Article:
Greentree Alley

From Pittsburgh Streets
Greentree Alley
Neighborhood Central Business District
Fate Vacated in 1901
Green Alley (until 1881)

Greentree Alley ran from Penn Avenue to Duquesne Way (today's Fort Duquesne Boulevard) between Second Street and Third Street (today's Commonwealth Place). It first appears as an unnamed alley to the east of the McQuywan & Douglass planing mill and a steam boiler works in the 1872 Hopkins atlas;[1] it is labeled "Greentree Al." in the 1882 edition.[2]

It was originally named Green Alley. It was renamed Greentree Alley in 1881 to fix the duplication with Green Street in the Hill District.[3][4]

Greentree Alley was vacated by a city ordinance in 1901, along with First Street and Second Street, as part of a plan to build warehouses at the Point.[5][6][7][8][9] Soon Point Alley and Fort Street were also vacated, which sparked a lengthy legal and political battle between the city and property developers on one side and the Daughters of the American Revolution, who owned the Fort Pitt Block House, on the other. See Fort Street for the story of the fight to save the Block House.


  1. Atlas of the Cities of Pittsburgh, Allegheny, and the Adjoining Boroughs, p. 15. G. M. Hopkins & Co., Philadelphia, 1872.; 1872 layer at Pittsburgh Historic Maps ( [view source]hopkins-1872
  2. Atlas of the Cities Pittsburgh and Allegheny, plate 1. G. M. Hopkins & Co., Philadelphia, 1882.; 1882 layer at Pittsburgh Historic Maps ( [view source]hopkins-1882
  3. "An ordinance establishing the names of avenues, streets, lanes and alleys of the City of Pittsburgh." Pittsburgh city ordinance, 1881, no. 33. Passed Feb. 28, 1881; approved Mar. 4, 1881. Ordinance Book 5, p. 212. In Municipal Record: Minutes of the proceedings of the Select and Common Councils of the City of Pittsburgh, for the year 1880, pp. 213–234, Herald Printing Co., Pittsburgh, 1881 (Internet Archive pghmunicipalrecord1880). [view source]ordinance-1881-33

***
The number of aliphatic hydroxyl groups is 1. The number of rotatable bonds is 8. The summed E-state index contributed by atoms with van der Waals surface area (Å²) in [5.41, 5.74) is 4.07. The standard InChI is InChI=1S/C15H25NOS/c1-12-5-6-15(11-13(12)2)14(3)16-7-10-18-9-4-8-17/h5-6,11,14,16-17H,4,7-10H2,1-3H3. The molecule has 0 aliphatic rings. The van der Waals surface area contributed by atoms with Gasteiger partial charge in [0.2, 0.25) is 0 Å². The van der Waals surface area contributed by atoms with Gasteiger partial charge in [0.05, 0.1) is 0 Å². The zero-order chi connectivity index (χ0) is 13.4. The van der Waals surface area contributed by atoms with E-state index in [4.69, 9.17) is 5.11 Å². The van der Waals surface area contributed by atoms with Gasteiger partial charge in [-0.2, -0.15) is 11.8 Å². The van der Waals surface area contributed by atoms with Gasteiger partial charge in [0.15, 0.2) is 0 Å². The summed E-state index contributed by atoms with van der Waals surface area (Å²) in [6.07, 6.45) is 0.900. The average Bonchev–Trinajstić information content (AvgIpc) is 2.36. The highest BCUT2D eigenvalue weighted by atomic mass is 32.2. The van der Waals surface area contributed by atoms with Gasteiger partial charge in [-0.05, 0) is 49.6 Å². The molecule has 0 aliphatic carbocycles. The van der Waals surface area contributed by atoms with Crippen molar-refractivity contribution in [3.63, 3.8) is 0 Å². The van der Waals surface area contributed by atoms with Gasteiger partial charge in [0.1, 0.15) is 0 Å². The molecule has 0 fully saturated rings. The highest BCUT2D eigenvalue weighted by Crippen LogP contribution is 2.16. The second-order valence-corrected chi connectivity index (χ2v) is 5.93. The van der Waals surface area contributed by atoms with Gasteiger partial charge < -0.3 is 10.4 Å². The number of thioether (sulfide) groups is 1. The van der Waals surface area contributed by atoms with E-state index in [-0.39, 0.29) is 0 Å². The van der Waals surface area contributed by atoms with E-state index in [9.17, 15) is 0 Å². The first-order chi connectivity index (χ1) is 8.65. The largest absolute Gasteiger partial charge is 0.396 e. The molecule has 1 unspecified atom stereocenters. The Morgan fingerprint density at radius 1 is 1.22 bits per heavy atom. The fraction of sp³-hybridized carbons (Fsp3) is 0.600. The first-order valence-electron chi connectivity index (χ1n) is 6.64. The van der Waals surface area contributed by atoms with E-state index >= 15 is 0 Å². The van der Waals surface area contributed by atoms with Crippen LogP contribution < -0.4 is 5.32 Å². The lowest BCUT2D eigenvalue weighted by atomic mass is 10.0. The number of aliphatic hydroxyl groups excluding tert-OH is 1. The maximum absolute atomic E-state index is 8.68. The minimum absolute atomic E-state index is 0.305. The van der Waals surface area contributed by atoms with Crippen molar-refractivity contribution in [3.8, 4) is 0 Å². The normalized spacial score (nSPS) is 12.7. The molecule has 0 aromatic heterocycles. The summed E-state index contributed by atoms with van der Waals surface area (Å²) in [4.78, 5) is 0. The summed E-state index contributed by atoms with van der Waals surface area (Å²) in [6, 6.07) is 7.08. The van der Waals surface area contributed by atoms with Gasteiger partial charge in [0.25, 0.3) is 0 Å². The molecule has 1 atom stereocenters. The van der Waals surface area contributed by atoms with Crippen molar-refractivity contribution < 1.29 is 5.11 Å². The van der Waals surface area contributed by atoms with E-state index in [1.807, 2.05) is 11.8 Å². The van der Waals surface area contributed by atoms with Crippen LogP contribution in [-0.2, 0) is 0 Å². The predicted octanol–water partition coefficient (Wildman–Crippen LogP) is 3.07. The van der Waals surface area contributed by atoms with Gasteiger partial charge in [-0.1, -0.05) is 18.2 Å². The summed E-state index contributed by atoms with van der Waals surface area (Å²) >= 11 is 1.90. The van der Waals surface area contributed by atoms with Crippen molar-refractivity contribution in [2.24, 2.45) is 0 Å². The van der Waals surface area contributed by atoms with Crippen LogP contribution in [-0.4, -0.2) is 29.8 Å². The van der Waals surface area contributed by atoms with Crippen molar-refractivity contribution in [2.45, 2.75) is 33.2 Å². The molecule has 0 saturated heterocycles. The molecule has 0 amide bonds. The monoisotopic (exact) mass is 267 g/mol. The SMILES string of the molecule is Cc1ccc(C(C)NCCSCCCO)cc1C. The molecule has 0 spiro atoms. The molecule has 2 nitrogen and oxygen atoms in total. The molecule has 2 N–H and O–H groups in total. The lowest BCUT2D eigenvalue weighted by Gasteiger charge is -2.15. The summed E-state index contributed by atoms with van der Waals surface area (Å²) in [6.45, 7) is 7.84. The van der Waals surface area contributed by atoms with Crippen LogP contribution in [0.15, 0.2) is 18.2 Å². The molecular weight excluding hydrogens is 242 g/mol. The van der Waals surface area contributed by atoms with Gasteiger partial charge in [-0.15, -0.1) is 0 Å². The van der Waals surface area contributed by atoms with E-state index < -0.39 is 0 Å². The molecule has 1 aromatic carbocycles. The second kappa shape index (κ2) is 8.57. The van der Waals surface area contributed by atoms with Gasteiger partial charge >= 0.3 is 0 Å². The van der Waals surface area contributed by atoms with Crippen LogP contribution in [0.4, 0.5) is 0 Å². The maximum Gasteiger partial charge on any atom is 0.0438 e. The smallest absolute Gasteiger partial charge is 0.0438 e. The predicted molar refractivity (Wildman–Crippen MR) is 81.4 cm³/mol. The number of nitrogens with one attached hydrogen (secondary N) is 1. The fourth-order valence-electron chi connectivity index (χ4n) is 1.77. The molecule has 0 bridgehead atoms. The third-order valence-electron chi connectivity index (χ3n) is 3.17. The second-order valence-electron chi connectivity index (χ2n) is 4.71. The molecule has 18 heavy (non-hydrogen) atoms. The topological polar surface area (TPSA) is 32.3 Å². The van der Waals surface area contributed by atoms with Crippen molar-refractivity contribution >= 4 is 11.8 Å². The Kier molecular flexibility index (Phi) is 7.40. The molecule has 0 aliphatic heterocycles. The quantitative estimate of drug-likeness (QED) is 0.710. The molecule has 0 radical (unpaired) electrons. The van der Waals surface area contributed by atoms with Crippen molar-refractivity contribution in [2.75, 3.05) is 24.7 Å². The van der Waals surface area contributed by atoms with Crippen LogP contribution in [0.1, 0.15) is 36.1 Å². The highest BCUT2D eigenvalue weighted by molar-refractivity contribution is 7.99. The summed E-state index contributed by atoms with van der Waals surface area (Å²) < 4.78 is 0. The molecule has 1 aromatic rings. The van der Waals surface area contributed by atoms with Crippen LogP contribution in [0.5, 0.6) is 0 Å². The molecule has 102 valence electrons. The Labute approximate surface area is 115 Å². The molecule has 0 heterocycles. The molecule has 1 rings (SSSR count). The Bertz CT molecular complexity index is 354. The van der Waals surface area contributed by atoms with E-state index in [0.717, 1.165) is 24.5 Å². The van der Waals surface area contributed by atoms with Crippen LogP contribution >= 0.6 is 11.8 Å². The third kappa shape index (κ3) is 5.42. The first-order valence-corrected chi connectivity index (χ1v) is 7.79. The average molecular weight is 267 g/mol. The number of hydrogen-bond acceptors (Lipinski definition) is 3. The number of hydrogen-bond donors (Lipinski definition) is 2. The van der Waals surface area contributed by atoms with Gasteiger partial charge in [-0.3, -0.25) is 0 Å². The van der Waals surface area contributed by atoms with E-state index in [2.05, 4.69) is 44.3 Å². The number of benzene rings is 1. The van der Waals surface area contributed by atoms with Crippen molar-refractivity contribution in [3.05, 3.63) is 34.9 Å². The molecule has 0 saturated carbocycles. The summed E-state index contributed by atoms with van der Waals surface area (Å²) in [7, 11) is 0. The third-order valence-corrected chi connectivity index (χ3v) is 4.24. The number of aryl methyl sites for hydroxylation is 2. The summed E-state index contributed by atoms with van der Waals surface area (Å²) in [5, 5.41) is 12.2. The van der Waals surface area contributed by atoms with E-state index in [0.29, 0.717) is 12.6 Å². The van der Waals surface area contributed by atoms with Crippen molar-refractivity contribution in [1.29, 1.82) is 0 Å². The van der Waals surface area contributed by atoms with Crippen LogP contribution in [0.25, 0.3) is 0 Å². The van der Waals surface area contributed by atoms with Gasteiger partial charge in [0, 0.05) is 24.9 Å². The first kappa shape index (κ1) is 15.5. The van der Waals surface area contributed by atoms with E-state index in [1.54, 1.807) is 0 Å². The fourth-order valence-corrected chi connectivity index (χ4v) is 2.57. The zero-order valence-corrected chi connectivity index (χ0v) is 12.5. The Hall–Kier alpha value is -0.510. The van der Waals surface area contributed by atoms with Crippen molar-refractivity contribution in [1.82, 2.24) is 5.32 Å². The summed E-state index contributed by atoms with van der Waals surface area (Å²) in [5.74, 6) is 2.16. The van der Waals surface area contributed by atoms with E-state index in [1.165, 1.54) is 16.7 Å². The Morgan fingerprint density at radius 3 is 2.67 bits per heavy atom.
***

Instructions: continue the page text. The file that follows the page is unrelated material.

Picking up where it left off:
4. A. M. Neeper. Maps and Descriptions of the Election Districts in the Cities of Pittsburgh and Allegheny. W. V. Dermitt & Co., Pittsburgh, 1886. Google Books clI_AQAAMAAJ; Historic Pittsburgh 00c595180m. [view source]neeper
  5. "Big improvement is now assured: Common council decrees the street vacations needed by warehouse scheme: Mrs. Schenley to give bond: Assurances of this fact overcame objections and a demand for delay: Select likely to act soon." Pittsburg Post, Oct. 29, 1901, p. 7. 86383884. [view source]big-improvement
  6. "Close vote on three vacating ordinances: Surveys committee of Councils, by vote of 12 to 10, favors grants in the point district—victory for the Schenley estate." Pittsburg Press, Oct. 26, 1901, p. 2. 141915976. [view source]close-vote
  7. "An ordinance authorizing the vacation of Greentree alley, from Penn avenue to Duquesne way." Pittsburgh city ordinance, 1901, no. 378. Passed Nov. 25, 1901; approved Dec. 6, 1901. Ordinance Book 14, p. 252. Reprinted in the Pittsburg Post, Dec. 11, 1901, p. 7 ( 86389443); and in the Pittsburg Press, Dec. 10, 1901, p. 7 ( 141824959), and Dec. 11, p. 12 ( 141825301). [view source]ordinance-1901-378
  8. "Point district to be vacated: City will be reimbursed by Mrs. Schenley's agents for street improvements: Great warehouses going up: Councils pass many measures for sewer work---more contracts to be made: M'Tighe's death lamented." Pittsburg Post, Nov. 26, 1901, p. 9. 86389154. [view source]point
  9. "To investigate a city office: City assessors said to be doing too much political work: Busy meeting of councils: Select councils pass two resolutions over Brown's veto: Common was quite lively." Pittsburg Press, Oct. 29, 1901, p. 11. 141918282. [view source]to-investigate